'SpongeBob' creator Stephen Hillenburg says he has Lou Gehrig's disease

The creator of Nickelodeon's long-running hit, SpongeBob SquarePants, says he has been diagnosed with Lou Gehrig's disease.

Stephen Hillenburg told Variety that he will continue to work on the show for as long as he's able.

“I wanted people to hear directly from me that I have been diagnosed with ALS.,” Hillenburg said in a statement to the trade paper. “Anyone who knows me knows that I will continue to work on SpongeBob SquarePants and my other passions for as long as I am able. My family and I are grateful for the outpouring of love and support. We ask that our sincere request for privacy be honored during this time.”

Lou Gehrig's disease, also known as ALS for amyotrophic lateral sclerosis, is a progressive neurodegenerative disease that attacks nerve cells in the brain and the spinal cord.that control the muscles. It is a rare illness, with no known cure.

The 55-year-old Hillenburg is a former marine biology teacher who created the SpongeBob series, featuring an animated sponge that lives in Bikini Bottom in a pineapple under the sea, in 1999. The endearing animation, featuring a cast of goofy characters, started as a Saturday morning cartoon, then became a primetime multibillion-dollar franchise popular with kids and adults, spawning animated and live-action movies and even a stage musical.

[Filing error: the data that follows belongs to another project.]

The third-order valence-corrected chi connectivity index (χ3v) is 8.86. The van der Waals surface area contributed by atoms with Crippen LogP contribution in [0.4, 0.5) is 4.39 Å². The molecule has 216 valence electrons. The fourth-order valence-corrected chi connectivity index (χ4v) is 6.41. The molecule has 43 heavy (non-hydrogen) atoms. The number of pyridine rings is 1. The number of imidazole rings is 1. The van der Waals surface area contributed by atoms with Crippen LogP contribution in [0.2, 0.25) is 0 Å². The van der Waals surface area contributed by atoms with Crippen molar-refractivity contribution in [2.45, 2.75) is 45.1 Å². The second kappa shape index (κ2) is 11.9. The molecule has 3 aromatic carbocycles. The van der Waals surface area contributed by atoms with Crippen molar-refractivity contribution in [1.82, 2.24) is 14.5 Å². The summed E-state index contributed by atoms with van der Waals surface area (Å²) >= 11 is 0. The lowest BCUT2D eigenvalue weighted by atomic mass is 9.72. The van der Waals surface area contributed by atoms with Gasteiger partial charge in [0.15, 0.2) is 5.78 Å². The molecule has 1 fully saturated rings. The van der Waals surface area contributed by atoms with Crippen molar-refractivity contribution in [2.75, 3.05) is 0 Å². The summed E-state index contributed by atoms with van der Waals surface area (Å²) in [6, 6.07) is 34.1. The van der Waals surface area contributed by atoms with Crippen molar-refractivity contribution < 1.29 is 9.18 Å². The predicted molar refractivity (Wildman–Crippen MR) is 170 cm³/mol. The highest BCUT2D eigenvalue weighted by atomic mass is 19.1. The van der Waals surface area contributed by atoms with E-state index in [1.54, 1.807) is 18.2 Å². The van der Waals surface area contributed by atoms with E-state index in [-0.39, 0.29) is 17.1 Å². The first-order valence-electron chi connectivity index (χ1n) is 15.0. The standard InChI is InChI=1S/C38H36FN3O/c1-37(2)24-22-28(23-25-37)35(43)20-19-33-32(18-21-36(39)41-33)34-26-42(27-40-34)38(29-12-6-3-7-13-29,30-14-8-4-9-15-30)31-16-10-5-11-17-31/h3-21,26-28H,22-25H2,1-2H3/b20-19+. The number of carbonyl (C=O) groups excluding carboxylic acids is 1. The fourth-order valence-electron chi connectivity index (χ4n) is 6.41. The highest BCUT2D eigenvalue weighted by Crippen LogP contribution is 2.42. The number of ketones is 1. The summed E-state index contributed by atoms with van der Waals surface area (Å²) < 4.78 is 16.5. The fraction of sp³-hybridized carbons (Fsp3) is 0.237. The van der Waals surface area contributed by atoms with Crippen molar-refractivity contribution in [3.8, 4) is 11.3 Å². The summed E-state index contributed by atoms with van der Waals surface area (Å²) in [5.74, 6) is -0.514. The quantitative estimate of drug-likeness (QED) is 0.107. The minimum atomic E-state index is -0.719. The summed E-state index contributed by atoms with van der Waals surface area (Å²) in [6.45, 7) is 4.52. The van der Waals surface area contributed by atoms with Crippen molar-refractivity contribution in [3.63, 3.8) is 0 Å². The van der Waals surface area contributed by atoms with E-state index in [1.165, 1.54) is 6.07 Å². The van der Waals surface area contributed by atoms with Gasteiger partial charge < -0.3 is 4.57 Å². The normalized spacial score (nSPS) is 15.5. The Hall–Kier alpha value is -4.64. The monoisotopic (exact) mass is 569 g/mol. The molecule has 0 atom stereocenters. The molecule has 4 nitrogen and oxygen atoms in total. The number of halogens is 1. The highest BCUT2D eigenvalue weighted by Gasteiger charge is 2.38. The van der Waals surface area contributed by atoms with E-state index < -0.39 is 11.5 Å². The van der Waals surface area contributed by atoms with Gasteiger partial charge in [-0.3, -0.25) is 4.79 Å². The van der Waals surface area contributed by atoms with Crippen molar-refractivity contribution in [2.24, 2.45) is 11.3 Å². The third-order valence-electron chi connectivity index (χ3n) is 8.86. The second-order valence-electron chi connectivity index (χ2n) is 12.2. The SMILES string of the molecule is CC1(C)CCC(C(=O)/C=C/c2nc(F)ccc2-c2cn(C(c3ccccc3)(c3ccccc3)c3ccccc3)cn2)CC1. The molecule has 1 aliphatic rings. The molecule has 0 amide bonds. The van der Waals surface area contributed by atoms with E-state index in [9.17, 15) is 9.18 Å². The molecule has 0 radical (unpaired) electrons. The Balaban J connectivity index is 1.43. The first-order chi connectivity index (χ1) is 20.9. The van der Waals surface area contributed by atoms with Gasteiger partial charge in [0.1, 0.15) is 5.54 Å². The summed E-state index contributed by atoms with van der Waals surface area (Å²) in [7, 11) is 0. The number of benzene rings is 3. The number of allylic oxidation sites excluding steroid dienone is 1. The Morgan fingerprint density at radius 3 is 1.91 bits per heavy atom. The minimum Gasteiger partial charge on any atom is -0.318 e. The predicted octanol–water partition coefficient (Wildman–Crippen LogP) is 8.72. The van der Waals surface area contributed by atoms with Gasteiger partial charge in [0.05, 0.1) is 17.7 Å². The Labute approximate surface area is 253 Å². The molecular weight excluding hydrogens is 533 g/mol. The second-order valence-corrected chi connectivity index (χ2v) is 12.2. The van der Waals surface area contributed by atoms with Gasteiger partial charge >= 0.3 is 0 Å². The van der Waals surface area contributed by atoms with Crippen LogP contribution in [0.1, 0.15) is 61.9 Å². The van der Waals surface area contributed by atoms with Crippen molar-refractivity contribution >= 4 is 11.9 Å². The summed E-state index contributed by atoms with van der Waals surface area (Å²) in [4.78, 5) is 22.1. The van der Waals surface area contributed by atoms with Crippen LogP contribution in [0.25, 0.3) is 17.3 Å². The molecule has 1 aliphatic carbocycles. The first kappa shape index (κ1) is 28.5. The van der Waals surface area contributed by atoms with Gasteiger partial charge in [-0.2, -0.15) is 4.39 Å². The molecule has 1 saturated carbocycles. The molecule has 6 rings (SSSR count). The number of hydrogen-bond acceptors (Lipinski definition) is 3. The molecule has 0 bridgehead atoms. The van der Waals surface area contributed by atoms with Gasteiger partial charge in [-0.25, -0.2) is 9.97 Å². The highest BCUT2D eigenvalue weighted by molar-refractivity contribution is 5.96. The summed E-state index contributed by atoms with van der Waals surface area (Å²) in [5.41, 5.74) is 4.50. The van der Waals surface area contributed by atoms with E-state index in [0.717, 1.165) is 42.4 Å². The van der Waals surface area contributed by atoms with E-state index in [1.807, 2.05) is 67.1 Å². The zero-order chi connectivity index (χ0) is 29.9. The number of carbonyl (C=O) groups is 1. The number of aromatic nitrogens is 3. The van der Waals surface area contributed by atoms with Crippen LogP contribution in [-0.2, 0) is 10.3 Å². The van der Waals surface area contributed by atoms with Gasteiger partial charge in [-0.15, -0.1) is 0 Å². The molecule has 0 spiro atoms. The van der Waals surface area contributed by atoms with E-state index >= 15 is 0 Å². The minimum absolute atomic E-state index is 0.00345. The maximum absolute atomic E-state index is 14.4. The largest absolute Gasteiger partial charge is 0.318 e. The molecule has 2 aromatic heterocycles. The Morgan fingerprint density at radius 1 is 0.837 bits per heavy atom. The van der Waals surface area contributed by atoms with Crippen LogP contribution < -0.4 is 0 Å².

Hillenburg also directed 2004’s The SpongeBob SquarePants Movie, and was the co-writer and executive producer on the 2015 sequel, The SpongeBob Movie: Sponge out of Water.  He stepped down as a showrunner from the series for a decade before returning in 2014 as an executive producer.

Last March, Nickelodeon renewed SpongeBob for a 10th and 11th season, which will keep the series on the air for well over 200 episodes.

Nickelodeon said in a statement to Variety that Hillenburg "is a brilliant creator who brings joy to millions of fans" and that the network's "thoughts and support" are with Hillenburg and his family.

© 2017 Associated Press


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